Corneal wound healing is a complex and coordinated process involving injury repair to the epithelial layer and stimulation of limbal stem cell (LSC) proliferation for tissue regeneration. Prevention of excessive stromal myofibroblast activation and vascular ingrowth is also imperative to avoid fibrosis and angiogenesis, which can compromise transparency of the cornea. An approach that can functionally target multiple steps in corneal wound healing may have the potential to significantly improve healing outcomes, leading to novel therapeutic options. This project stems from our novel findings that reveal a vital role for MG53, a tissue repair gene, in modulating LSC function associated with corneal injury-repair. We show that genetic ablation of MG53 leads to injury-induced corneal epithelial thinning, conjunctivalization, stromal fibrosis, and vascularization, all hallmarks of limbal stem cell deficiency (LSCD). Mice with sustained elevation of MG53 in circulation show increased tissue regenerative capacity with enhanced LSC function. MG53 is present in the human tear film, aqueous humor, and corneal epithelial cells, supporting its potential function in corneal homeostasis and wound healing. Using in vivo corneal injury models, we find that MG53 promotes corneal transparency by facilitating epithelial viability and reducing post-injury fibrosis and vascularization. Experiments outlined in this project are centered on testing the hypothesis that MG53 constitutes an active component of the corneal injury- repair and regeneration by maintaining the health of LSCs, as well as controlling the fibrotic response of stromal fibroblasts. We envision that pharmacological formulation to enhance the synergy between MG53 delivery, LSC function, and fibrotic control could be a potentially effective means to treat corneal diseases. The outcome of this research shall have significant translational value in developing potentially effective therapies to treat corneal injury and fibrosis associated with corneal disease.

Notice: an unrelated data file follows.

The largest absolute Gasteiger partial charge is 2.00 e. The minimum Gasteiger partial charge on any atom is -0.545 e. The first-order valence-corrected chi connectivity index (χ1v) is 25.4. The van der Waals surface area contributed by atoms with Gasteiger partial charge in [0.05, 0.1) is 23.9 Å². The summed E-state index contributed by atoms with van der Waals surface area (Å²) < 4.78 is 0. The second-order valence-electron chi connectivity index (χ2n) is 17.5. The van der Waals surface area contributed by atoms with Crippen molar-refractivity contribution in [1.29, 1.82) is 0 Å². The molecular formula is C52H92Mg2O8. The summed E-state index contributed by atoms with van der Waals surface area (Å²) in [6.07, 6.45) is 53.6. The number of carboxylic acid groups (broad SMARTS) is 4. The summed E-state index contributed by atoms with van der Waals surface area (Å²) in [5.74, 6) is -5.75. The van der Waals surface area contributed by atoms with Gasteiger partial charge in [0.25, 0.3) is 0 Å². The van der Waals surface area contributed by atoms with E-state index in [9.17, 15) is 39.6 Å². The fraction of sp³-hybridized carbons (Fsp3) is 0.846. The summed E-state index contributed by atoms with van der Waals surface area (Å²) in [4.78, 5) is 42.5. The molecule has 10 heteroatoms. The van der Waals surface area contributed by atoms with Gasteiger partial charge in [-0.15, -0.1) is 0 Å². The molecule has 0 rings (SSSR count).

Lay Summary As a major component of integument wounds, corneal wounds are a common occurrence in surgery, trauma, burns, and oxidative injury. While uncomplicated corneal wounds can heal quickly, complicated corneal injuries are a leading cause of vision loss worldwide. There are currently limited treatment options available to improve the outcome of complicated corneal injuries and development of new therapeutic options would benefit a large number of people. This project will clarify the role of a repair molecule in the cornea and conduct proof-of- principle studies for improving corneal repair/regeneration and mitigating fibrosis to treat complicated corneal wounds.